Last updated on February 24, 2023
A film by João Canijo
With Nuno Lopes, Filipa Areosa, Leonor Silveira, Rafael Morais, Lia Carvalho
Five women run an old hotel. Guests arrive over the course of a weekend and are drawn into a web of constant conflict. Viver Mal is the reverse shot of the Berlinale competition film Mal Viver, revealing everything that floats in the depth of field of this film.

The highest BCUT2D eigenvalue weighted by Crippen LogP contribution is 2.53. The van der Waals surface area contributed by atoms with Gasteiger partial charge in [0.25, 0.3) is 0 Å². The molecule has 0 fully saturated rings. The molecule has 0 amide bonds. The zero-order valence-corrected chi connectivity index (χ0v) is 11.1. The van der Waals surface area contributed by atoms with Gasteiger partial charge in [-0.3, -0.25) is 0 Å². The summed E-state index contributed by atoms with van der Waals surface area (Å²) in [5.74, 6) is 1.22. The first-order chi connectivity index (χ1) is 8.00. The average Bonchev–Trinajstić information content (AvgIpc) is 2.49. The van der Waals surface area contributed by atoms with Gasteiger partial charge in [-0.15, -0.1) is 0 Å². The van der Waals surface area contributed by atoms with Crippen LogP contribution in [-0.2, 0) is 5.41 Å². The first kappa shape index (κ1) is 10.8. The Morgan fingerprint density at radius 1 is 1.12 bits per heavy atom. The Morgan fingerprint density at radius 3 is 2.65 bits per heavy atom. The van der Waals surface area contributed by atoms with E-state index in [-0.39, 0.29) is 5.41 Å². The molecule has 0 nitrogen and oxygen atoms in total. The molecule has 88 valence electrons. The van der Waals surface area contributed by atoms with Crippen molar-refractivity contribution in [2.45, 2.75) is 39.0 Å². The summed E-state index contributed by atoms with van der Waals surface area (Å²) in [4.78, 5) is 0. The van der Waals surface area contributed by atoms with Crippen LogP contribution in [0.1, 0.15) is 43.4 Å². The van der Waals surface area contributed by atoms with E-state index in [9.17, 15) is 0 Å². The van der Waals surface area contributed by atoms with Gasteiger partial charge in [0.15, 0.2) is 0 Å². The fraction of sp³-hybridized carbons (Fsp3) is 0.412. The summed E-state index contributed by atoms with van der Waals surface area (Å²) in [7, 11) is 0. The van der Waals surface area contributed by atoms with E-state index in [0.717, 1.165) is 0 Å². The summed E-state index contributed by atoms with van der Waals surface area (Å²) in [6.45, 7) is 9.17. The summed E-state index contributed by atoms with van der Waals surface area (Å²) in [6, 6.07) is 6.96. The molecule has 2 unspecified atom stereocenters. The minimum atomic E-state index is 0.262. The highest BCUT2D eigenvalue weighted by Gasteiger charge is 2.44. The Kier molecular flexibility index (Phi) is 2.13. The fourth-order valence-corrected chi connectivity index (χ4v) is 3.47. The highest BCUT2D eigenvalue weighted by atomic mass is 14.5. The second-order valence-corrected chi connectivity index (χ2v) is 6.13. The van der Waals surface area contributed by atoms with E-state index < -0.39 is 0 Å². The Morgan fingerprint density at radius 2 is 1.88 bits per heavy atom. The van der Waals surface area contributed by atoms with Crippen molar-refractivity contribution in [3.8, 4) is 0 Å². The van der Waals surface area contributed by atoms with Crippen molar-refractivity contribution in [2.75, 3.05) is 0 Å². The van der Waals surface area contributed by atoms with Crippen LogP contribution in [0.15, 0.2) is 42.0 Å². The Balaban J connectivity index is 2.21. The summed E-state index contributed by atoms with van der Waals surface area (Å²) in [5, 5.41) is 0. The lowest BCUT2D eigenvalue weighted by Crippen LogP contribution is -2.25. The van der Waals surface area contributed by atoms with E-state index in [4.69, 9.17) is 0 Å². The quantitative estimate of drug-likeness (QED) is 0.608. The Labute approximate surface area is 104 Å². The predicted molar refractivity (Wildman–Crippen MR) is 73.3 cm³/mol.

This counterpart of the film in competition (Viver Mal and Mal Viver are part of a unique project) does not have the same power that the first experience gives us. Certainly, we find the sense of framing, the dialectic around the field and the off-camera, and a worked photography (for a less polished staging that is), but the effect of contrast, on this backdrop (or this scenery depending on whether we discover one or the other of the two parts first) does not necessarily produce what we could have expected. Mal Viver adopted a serious tone on a single central subject, serious, detoured by dint of ellipses, small touches, at random dialogues and glances bursting into an ocean of unspoken words. In the end, it allowed itself few jokes and marked by its intensity and timelessness. The cries and whispers are invited without ever translating a vulgarity or an ease, the appearances impose on the contrary a dull violence, a permanent blindness. Viver mal, on the other hand, does not propose to focus on the life of the permanent family, this family marked by its past, its internal dramas that have left infinite wounds beyond the traces, but on those who are passing through this hotel, and who also bring their desolation, their problems. The tone, voluntarily, becomes lighter: if a theater is played there also in each room, in each corner of the hotel, if it generates similarly various cries and whispers, we leave the great timeless tragedy, for the tv novella. The multiplication of problems (and no longer the intensification of an original problem) certainly makes us smile – everything suddenly seems to be a regular and ineluctable show, with protagonists locked in their scores, and for the most part, acting as rather ridiculous divas – but two components that made the whole power of the first part disappear with it. The first one, in the background, was the half-psychological, half-psychiatric, half-mythological dimension of the tragedy. Since in this second part, the original pattern is no longer reproduced within the family, but from one family to another, the spectator sees it more as a windfall effect, an effect of the scriptwriter, than as an in-depth subject deconstructed and approached with radicalism (à la Bergman). The second, on the formal level this time, is the non-bijective character of the mirror effect. As much as Mal Viver suggested that the evil of the family could not be solved because of an incommunicability intrinsically linked to the absence of intimacy, to the permanent blurring of the lines by this recurrent merry-go-round around the life of the hotel itself, these omnipresent visitors, at the same time spectators and actors of the drama that has been or is being created, as much as Viver Mal does not manage to form a whole that can justify itself and refer with force to the first part. The elliptical effect of the first part, when it seemed to us that